I increasingly encounter cases upon cases of children with shattered confidence and broken personality issues, and most of them emanate from the tremendous desire of the mother to relinquish her “Mamta” (motherhood) role and assume the role of a teacher, for which she is singularly unequipped!
A child needs his mother’s motherhood more than her teacher-hood. In their enthusiasm to make their children smart, and under tremendous pressure from peers and schools, mothers in Pakistan are assuming more and more the role of a teacher at the expense of their motherhood role.
Motherhood is a natural role for the mother; however, the role of a teacher has to be learned and does not come naturally to everyone. Teaching requires aptitude, attitude, a soft nature, quest for knowledge, magnanimity, and hosts of teaching skills. These skills are in short supply even in those who have had formal training in teaching.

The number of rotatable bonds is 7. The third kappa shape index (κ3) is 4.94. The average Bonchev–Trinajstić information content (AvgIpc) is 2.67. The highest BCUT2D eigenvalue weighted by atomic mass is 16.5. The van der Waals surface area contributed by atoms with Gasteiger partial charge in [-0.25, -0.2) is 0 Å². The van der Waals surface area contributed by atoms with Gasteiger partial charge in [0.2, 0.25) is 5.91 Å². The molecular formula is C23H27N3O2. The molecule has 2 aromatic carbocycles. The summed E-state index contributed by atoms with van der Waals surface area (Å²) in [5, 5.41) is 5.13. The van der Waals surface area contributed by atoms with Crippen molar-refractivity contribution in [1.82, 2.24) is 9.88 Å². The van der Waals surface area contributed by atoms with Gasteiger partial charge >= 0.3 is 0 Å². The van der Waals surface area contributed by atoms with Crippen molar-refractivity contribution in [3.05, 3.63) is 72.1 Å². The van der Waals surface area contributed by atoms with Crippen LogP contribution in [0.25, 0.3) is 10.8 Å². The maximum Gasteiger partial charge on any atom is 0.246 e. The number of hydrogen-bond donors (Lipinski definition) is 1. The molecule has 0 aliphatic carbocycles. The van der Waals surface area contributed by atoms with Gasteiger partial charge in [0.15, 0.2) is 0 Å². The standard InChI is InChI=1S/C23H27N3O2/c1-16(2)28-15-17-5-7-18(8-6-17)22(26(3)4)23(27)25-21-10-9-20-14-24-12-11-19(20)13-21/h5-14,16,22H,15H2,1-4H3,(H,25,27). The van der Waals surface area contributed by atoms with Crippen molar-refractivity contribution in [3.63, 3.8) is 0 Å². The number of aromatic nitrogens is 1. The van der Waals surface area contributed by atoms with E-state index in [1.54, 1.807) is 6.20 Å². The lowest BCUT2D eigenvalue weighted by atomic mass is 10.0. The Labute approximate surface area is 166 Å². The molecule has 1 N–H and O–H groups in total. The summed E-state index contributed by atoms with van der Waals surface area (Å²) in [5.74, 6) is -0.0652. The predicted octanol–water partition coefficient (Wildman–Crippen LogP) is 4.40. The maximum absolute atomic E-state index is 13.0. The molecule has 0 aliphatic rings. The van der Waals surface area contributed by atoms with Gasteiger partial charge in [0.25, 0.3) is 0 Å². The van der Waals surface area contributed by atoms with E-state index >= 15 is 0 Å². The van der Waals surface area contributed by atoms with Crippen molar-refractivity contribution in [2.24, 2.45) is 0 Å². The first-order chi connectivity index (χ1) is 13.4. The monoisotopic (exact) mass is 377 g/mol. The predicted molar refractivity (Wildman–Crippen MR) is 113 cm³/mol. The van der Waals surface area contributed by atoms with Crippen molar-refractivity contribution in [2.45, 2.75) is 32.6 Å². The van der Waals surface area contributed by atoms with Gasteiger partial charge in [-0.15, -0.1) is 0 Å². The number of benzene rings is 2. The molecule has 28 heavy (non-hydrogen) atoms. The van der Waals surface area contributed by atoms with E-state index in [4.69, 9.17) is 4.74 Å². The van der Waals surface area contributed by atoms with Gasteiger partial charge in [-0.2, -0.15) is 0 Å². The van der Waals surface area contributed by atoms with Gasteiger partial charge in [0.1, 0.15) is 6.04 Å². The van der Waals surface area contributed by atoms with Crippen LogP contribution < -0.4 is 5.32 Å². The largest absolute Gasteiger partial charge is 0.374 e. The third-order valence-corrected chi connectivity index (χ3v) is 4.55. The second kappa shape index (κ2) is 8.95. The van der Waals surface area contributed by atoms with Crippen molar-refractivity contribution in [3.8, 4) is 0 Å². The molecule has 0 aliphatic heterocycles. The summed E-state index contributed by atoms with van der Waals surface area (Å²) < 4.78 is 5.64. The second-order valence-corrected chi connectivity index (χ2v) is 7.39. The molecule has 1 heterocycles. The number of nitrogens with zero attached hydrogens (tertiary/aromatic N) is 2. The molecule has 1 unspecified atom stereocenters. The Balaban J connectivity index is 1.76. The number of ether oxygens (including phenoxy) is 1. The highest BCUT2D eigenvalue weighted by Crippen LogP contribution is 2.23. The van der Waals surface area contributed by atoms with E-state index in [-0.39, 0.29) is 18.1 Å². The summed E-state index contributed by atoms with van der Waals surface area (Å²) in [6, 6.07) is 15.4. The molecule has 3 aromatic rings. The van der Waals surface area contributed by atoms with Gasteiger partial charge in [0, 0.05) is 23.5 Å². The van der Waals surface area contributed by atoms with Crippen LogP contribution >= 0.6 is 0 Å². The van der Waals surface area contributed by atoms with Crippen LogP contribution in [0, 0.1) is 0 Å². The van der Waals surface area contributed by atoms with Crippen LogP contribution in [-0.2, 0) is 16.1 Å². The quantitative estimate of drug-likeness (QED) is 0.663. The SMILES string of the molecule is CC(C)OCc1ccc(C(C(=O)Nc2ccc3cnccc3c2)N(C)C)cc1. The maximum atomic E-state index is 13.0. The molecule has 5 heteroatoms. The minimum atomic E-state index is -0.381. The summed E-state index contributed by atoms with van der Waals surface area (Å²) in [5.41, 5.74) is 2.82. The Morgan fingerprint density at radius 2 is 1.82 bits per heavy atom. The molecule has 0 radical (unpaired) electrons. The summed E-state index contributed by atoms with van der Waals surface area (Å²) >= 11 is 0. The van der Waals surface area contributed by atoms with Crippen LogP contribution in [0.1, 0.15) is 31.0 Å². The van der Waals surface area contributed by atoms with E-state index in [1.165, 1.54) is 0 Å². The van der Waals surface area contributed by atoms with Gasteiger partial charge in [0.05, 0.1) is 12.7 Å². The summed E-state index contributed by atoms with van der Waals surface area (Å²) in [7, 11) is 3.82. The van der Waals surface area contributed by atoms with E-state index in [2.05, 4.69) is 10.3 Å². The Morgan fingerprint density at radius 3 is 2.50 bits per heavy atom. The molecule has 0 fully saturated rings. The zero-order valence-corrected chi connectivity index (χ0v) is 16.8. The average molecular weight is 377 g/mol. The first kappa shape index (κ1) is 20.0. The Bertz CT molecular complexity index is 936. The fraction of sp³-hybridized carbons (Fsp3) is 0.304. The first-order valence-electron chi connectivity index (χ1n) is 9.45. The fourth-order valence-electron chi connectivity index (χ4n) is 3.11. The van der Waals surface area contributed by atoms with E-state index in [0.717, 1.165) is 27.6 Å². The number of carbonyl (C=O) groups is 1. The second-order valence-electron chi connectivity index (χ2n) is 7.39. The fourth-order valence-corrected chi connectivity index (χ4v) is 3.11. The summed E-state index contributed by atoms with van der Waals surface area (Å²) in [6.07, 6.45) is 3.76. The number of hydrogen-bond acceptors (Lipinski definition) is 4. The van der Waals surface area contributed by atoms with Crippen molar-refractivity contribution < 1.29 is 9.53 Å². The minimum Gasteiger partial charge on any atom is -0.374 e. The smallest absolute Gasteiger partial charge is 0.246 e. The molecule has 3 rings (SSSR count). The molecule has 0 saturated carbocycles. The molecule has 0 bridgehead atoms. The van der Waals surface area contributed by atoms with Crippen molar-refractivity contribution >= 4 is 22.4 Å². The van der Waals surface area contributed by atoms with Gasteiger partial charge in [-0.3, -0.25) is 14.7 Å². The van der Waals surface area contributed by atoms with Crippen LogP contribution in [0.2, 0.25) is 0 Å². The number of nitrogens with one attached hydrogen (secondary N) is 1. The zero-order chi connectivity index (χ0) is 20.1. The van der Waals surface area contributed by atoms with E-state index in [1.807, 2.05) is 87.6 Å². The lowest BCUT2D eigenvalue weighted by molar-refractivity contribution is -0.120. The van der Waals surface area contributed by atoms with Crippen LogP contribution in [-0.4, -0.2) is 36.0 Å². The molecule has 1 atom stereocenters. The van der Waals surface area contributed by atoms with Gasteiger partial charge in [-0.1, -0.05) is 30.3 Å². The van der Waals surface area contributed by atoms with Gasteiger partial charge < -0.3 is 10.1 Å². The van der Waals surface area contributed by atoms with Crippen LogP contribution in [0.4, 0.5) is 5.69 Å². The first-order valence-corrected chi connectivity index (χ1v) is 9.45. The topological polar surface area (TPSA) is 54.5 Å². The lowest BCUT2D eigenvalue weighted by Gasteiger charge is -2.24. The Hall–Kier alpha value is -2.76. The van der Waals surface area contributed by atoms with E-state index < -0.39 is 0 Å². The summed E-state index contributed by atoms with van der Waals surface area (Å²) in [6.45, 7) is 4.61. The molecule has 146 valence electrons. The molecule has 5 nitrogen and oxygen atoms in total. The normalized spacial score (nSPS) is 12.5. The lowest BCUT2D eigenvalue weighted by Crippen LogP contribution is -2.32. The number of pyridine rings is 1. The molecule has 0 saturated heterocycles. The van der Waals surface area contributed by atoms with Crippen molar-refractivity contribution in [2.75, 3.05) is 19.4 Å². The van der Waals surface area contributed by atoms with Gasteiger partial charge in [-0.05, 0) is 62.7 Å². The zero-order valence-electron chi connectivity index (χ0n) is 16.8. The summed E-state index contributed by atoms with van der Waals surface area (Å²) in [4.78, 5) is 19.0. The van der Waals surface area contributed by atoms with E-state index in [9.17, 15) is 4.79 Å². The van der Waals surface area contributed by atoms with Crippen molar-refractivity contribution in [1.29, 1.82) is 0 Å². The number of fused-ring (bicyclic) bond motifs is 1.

Why does the conventional teaching role conflict with the role of a mother?
The conventional teaching role is based on continuous monitoring of students: vigilantly guarding the space of the classroom, not allowing the students to talk or laugh, or move about, or go to the washroom, or drink water, or do anything without the teacher’s permission. The teacher tries to make the students totally dependent on her in the name of ‘maintaining class discipline’.
A mother’s role is starkly opposite. She naturally wants to encourage the child to talk and laugh more, be more independent, take charge of his own movements, get potty-trained earlier, go to the washroom on his own, eat and drink independently, socialize with other children, or in other words – not to be dependent on his mother.
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